U.S. average long-term mortgage rates rise; 30-year at 3.22%

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Average long-term mortgage rates in the US rose last week to kick off the new year. It reached its highest level since May 2020, at the height of the coronavirus pandemic, but has remained historically low.

Mortgage buyer Freddie Mac reported Thursday that the average 30-year home loan interest rate rose to 3.22% this week from 3.11% last week. A year ago, the 30-year average was 2.65%.

The average interest rate on 15-year fixed-rate mortgages, which is popular with those refinancing their homes, rose to 2.43% from 2.33% last week.

Many economists expect mortgage rates to rise this year after the Federal Reserve announced last month that it would begin to roll back its monthly bond purchases — aimed at lowering long-term interest rates — to curb accelerating inflation. But even with the three rate hikes expected in 2022, the Fed’s benchmark interest rate will still be below 1%.

In addition to stronger inflation, experts expect strong economic growth and a tight labor market to continue to push interest rates higher.

The government reported Thursday that the number of Americans filing for unemployment benefits rose last week but remained at historically low levels, indicating that the labor market remains strong. US jobless claims rose by 7,000 last week to 207,000.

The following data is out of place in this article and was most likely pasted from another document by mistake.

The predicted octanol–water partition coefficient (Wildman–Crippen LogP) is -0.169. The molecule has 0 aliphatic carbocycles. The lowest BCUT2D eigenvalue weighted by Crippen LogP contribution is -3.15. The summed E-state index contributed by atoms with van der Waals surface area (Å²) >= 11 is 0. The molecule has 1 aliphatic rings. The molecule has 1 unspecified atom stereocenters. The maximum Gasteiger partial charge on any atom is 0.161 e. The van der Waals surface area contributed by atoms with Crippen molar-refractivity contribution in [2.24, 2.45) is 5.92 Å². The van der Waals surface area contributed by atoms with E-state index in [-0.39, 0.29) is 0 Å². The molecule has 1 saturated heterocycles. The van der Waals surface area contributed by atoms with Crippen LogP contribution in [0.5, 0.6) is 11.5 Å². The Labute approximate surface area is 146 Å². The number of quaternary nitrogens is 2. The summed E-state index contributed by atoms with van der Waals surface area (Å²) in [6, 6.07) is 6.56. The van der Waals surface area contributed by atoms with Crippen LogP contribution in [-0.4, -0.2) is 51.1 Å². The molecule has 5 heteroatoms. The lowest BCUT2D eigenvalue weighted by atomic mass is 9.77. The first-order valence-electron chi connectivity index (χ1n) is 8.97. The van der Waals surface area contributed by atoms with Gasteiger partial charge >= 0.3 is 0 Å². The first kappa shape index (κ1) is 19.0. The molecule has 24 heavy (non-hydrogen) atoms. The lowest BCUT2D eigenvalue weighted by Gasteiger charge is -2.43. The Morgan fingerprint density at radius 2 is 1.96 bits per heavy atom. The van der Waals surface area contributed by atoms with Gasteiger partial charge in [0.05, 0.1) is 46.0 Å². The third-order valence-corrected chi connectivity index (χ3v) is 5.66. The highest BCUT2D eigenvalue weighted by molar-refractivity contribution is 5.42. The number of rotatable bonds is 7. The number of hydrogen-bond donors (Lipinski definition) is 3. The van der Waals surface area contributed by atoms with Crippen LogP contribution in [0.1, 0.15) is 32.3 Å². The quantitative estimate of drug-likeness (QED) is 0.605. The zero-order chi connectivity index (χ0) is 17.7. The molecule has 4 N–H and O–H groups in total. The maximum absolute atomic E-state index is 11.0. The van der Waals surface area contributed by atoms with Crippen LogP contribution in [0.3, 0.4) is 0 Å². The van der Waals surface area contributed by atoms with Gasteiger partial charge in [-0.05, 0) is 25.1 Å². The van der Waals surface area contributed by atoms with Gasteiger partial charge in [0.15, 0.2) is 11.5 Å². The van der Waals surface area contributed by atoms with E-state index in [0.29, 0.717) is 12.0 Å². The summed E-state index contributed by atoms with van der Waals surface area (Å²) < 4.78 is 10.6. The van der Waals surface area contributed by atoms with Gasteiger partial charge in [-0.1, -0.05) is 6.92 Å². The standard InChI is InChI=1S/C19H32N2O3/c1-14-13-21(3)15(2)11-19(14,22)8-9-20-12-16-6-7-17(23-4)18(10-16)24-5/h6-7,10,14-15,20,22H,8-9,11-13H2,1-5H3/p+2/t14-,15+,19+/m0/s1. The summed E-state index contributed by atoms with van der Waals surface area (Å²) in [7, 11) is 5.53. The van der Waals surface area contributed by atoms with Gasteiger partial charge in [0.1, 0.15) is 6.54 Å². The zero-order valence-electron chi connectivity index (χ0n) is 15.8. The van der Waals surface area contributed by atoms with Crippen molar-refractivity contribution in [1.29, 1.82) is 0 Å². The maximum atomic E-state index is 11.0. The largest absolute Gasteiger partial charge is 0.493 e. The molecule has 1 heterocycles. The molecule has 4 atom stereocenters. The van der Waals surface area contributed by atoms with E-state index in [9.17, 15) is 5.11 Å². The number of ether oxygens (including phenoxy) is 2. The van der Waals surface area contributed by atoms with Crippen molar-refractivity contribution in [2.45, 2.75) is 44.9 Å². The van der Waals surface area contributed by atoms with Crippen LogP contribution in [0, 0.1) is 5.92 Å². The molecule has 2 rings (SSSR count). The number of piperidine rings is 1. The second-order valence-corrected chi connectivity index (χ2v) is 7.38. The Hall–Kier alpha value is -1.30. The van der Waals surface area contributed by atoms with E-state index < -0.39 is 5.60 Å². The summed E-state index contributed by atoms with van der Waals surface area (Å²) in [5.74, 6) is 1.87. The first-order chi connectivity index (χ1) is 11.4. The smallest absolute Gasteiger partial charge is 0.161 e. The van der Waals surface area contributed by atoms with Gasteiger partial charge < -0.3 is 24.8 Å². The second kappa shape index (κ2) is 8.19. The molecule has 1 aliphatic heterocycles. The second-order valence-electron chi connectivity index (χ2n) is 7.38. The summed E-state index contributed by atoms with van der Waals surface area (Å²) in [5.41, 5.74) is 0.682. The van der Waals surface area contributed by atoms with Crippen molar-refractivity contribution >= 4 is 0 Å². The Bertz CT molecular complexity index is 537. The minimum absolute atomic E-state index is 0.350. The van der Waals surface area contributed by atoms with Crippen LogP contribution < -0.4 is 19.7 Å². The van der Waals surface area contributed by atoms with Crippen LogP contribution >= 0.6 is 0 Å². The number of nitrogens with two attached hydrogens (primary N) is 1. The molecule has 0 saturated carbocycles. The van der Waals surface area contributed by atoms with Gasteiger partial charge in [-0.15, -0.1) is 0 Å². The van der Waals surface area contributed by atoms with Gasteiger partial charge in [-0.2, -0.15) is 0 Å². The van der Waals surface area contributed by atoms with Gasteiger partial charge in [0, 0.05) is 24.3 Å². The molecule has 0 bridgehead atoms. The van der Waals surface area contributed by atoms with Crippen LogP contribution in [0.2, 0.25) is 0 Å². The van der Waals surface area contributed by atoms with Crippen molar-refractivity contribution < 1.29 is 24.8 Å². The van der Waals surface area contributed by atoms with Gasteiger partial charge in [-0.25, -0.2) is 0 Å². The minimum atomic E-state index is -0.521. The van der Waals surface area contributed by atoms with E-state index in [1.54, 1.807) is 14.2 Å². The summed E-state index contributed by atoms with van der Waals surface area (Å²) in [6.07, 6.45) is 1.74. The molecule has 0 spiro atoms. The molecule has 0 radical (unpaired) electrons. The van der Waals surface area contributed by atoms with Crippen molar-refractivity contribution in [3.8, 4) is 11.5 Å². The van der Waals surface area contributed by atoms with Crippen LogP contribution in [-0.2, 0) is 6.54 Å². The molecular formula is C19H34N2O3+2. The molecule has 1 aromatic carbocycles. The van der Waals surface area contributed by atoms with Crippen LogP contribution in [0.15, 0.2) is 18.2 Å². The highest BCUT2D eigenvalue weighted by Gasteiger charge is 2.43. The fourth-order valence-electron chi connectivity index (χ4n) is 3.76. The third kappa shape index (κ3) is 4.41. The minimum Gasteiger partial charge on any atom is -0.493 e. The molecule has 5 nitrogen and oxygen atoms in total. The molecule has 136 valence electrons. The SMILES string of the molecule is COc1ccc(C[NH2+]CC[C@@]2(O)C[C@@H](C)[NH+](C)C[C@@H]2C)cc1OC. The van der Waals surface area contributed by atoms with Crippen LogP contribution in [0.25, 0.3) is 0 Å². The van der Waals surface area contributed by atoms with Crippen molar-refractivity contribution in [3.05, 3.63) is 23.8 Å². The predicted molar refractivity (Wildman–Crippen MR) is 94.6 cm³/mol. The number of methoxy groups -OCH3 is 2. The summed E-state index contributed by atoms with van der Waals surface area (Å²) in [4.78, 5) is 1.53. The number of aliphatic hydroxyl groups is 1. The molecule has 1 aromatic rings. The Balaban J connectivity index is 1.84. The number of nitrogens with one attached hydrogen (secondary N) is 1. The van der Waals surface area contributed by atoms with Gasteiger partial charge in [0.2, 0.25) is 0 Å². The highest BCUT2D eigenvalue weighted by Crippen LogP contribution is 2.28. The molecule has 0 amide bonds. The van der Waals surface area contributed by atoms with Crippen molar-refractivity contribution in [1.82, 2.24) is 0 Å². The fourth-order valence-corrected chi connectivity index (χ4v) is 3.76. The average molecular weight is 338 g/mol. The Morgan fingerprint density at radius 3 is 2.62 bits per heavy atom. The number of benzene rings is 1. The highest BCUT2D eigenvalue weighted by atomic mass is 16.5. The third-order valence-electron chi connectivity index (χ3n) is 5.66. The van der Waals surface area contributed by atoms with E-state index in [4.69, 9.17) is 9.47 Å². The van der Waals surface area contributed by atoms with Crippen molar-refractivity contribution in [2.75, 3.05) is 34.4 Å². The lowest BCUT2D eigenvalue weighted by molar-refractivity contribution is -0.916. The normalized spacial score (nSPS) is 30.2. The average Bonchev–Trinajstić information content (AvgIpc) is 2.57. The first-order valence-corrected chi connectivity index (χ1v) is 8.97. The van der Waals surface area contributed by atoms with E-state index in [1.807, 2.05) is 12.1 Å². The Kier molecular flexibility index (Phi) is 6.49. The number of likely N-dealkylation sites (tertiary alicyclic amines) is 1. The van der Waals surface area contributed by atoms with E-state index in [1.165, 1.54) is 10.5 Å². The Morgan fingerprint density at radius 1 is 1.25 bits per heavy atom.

The highly transmissible omicron variant does not yet appear to have caused a significant number of layoffs.

Employers are reluctant to let workers go at a time when alternatives are hard to find. The US posted 10.6 million jobs in November, the fifth-highest monthly total on records going back to 2000. 4.5 million Americans quit their jobs in the “Great Resignation” in November – a sign that they’re confident Enough in their prospects to search for something better.

The job market has recovered from the short but severe recession that occurred last year due to the Coronavirus. When the Covid-19 virus hit, governments ordered lockdowns, consumers crowded their homes and many businesses closed or reduced working hours. Employers cut more than 22 million jobs in March and April 2020, and the unemployment rate rose to 14.8%.

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